IR image of the day: coffee and chat

My wife, sat drinking coffee, and wearing a quilted jacket.

Infrared images featuring people are among the easiest to interpret, and inevitably some of the more interesting.

Here, my wife sits, her right elbow resting on the table in front of her, and her right hand resting against her jaw, a large Costa coffee cup in front of her. She is listening to a friend on the opposite side of the table, and wears a quilted jacket which is open at the front.

Behind and in front of her the wall and table are cool, it being a chilly autumn morning (the area is sheltered but not well heated).

Her face and hand are the warmest areas of the image, with skin temperatures typically around 33˚C. These are highest where subcutaneous fat is thinnest, around the mouth and on the forehead, where there is also a rich superficial blood supply. Her hair is cool, demonstrating its inherent insulation for the scalp. The glass in her spectacles appears (and probably is) quite cold, but as its reflectivity/emissivity is different from skin and other surfaces this must be interpreted with caution.

Her quilted jacket, a good insulator, also has a cool surface, although parts of it which are more compressed, around the left armpit for instance, are warmer and ‘letting the heat through’. The sewn compartments in the quilting are also shown quite clearly in places. Cheap sewn-through quilting would be much warmer along those lines, but this jacket uses better box-quilt construction for greater warmth. Where the jacket gapes at the front, her warmer clothing underneath is obvious.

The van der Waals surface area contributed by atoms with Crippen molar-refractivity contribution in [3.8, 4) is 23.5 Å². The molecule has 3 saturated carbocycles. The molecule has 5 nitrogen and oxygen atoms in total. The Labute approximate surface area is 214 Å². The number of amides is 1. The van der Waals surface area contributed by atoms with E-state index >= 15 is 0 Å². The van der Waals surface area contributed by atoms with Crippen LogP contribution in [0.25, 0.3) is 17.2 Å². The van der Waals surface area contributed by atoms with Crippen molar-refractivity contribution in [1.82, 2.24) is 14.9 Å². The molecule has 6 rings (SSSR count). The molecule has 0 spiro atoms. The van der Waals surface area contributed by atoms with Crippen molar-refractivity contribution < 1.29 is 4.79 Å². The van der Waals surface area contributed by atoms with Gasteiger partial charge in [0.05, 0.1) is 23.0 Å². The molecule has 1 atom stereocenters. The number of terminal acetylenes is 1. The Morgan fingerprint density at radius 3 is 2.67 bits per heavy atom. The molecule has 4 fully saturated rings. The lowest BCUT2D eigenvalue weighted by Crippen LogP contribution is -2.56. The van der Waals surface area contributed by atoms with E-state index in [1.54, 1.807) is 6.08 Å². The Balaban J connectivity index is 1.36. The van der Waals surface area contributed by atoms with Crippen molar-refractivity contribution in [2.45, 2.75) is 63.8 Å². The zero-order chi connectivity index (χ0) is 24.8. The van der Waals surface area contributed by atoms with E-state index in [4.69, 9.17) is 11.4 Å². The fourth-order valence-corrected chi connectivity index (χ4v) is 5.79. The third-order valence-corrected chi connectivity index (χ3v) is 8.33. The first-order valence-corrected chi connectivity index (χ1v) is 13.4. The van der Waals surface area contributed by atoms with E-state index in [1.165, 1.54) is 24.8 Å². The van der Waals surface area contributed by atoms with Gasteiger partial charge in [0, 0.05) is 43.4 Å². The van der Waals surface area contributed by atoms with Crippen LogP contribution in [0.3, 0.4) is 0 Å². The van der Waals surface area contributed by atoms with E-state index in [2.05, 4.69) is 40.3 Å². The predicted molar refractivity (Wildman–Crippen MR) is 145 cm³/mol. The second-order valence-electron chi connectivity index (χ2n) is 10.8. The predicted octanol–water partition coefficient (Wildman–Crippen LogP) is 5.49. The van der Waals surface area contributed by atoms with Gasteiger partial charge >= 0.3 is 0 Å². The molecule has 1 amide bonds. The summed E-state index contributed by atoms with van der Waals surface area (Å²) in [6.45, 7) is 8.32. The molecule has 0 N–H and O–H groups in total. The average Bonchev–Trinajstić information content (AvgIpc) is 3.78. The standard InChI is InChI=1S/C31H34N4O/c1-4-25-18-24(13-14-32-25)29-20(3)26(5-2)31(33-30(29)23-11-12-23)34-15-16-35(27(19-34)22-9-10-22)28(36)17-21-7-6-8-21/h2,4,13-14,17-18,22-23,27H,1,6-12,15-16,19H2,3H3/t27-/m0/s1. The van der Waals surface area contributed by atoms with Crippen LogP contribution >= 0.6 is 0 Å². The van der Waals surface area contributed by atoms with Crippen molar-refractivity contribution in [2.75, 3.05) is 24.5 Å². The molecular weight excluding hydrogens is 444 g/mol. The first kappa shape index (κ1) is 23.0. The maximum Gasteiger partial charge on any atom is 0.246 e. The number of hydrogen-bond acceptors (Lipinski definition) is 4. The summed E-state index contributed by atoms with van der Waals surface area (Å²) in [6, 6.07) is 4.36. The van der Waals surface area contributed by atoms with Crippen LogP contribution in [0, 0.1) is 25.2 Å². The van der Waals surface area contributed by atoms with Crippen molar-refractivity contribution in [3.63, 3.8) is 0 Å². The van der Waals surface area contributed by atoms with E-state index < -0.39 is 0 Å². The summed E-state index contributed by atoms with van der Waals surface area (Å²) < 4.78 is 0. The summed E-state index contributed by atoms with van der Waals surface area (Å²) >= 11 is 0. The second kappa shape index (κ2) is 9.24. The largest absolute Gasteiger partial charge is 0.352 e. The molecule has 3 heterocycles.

The coffee cup is still warm from its contents, but is cooling from the top lip down. The Costa lettering on the cup appears to be colder, but this is likely to be an artefact, either from the reflectivity/emissivity of the paint used in that lettering, or from the superimposed MSX visual image.

My wife, sat drinking coffee, and wearing a quilted jacket.
My wife, sat drinking coffee, and wearing a quilted jacket.

Image captured using a FLIR One™ IR camera and iPhone 6. Standard ‘Iron’ palette, without further image processing.